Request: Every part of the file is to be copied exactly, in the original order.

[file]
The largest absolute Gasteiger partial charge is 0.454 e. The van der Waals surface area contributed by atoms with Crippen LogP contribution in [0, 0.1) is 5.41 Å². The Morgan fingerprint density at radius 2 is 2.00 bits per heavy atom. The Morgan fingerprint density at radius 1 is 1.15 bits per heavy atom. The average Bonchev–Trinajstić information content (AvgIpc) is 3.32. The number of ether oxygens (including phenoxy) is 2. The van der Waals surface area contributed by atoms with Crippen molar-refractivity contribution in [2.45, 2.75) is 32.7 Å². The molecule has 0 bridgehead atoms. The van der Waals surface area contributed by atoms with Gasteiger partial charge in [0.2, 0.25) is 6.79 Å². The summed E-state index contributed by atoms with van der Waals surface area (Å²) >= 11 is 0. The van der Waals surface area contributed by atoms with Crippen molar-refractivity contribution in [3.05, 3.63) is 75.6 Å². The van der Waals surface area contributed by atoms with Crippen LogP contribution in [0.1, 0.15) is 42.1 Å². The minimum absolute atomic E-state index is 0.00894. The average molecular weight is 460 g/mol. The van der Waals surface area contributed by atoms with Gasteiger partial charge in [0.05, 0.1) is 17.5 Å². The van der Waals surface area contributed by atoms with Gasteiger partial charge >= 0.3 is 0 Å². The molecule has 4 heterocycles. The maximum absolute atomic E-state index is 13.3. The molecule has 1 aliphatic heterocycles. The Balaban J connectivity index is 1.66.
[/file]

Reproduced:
The largest absolute Gasteiger partial charge is 0.454 e. The van der Waals surface area contributed by atoms with Crippen LogP contribution in [0, 0.1) is 5.41 Å². The Morgan fingerprint density at radius 2 is 2.00 bits per heavy atom. The Morgan fingerprint density at radius 1 is 1.15 bits per heavy atom. The average Bonchev–Trinajstić information content (AvgIpc) is 3.32. The number of ether oxygens (including phenoxy) is 2. The van der Waals surface area contributed by atoms with Crippen molar-refractivity contribution in [2.45, 2.75) is 32.7 Å². The molecule has 0 bridgehead atoms. The van der Waals surface area contributed by atoms with Gasteiger partial charge in [0.2, 0.25) is 6.79 Å². The summed E-state index contributed by atoms with van der Waals surface area (Å²) >= 11 is 0. The van der Waals surface area contributed by atoms with Crippen molar-refractivity contribution in [3.05, 3.63) is 75.6 Å². The van der Waals surface area contributed by atoms with Crippen LogP contribution in [0.1, 0.15) is 42.1 Å². The minimum absolute atomic E-state index is 0.00894. The average molecular weight is 460 g/mol. The van der Waals surface area contributed by atoms with Gasteiger partial charge in [0.05, 0.1) is 17.5 Å². The van der Waals surface area contributed by atoms with Gasteiger partial charge >= 0.3 is 0 Å². The molecule has 4 heterocycles. The maximum absolute atomic E-state index is 13.3. The molecule has 1 aliphatic heterocycles. The Balaban J connectivity index is 1.66.